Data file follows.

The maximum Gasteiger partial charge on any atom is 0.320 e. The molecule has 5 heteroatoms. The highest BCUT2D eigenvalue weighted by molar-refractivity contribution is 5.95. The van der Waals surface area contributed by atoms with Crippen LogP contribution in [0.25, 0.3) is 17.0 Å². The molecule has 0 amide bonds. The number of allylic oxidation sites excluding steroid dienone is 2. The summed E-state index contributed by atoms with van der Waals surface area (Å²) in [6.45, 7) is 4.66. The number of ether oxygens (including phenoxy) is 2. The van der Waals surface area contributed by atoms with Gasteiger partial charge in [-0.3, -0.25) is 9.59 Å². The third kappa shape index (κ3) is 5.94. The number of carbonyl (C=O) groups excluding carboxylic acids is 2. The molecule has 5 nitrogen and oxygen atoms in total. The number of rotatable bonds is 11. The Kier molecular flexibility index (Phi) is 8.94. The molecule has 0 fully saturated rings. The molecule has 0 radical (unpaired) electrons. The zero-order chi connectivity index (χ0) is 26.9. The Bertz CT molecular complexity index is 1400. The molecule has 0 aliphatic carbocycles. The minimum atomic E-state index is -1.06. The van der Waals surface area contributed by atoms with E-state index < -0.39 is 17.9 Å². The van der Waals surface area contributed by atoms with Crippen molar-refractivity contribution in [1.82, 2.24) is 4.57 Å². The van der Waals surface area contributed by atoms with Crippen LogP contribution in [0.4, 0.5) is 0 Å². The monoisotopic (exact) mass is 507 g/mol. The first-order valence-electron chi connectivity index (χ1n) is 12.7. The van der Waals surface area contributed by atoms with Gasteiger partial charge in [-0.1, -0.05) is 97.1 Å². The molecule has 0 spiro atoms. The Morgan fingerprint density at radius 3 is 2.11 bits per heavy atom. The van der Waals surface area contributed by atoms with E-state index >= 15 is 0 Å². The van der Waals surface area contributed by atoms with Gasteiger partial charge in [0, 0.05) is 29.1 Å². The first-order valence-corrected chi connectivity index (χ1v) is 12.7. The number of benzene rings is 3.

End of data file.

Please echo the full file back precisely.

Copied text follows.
The maximum Gasteiger partial charge on any atom is 0.320 e. The molecule has 5 heteroatoms. The highest BCUT2D eigenvalue weighted by molar-refractivity contribution is 5.95. The van der Waals surface area contributed by atoms with Crippen LogP contribution in [0.25, 0.3) is 17.0 Å². The molecule has 0 amide bonds. The number of allylic oxidation sites excluding steroid dienone is 2. The summed E-state index contributed by atoms with van der Waals surface area (Å²) in [6.45, 7) is 4.66. The number of ether oxygens (including phenoxy) is 2. The van der Waals surface area contributed by atoms with Gasteiger partial charge in [-0.3, -0.25) is 9.59 Å². The third kappa shape index (κ3) is 5.94. The number of carbonyl (C=O) groups excluding carboxylic acids is 2. The molecule has 5 nitrogen and oxygen atoms in total. The number of rotatable bonds is 11. The Kier molecular flexibility index (Phi) is 8.94. The molecule has 0 fully saturated rings. The molecule has 0 radical (unpaired) electrons. The zero-order chi connectivity index (χ0) is 26.9. The Bertz CT molecular complexity index is 1400. The molecule has 0 aliphatic carbocycles. The minimum atomic E-state index is -1.06. The van der Waals surface area contributed by atoms with E-state index < -0.39 is 17.9 Å². The van der Waals surface area contributed by atoms with Crippen molar-refractivity contribution in [1.82, 2.24) is 4.57 Å². The van der Waals surface area contributed by atoms with Crippen LogP contribution in [0.4, 0.5) is 0 Å². The monoisotopic (exact) mass is 507 g/mol. The first-order valence-electron chi connectivity index (χ1n) is 12.7. The van der Waals surface area contributed by atoms with Gasteiger partial charge in [-0.1, -0.05) is 97.1 Å². The molecule has 0 spiro atoms. The Morgan fingerprint density at radius 3 is 2.11 bits per heavy atom. The van der Waals surface area contributed by atoms with E-state index >= 15 is 0 Å². The van der Waals surface area contributed by atoms with Gasteiger partial charge in [0, 0.05) is 29.1 Å². The first-order valence-corrected chi connectivity index (χ1v) is 12.7. The number of benzene rings is 3.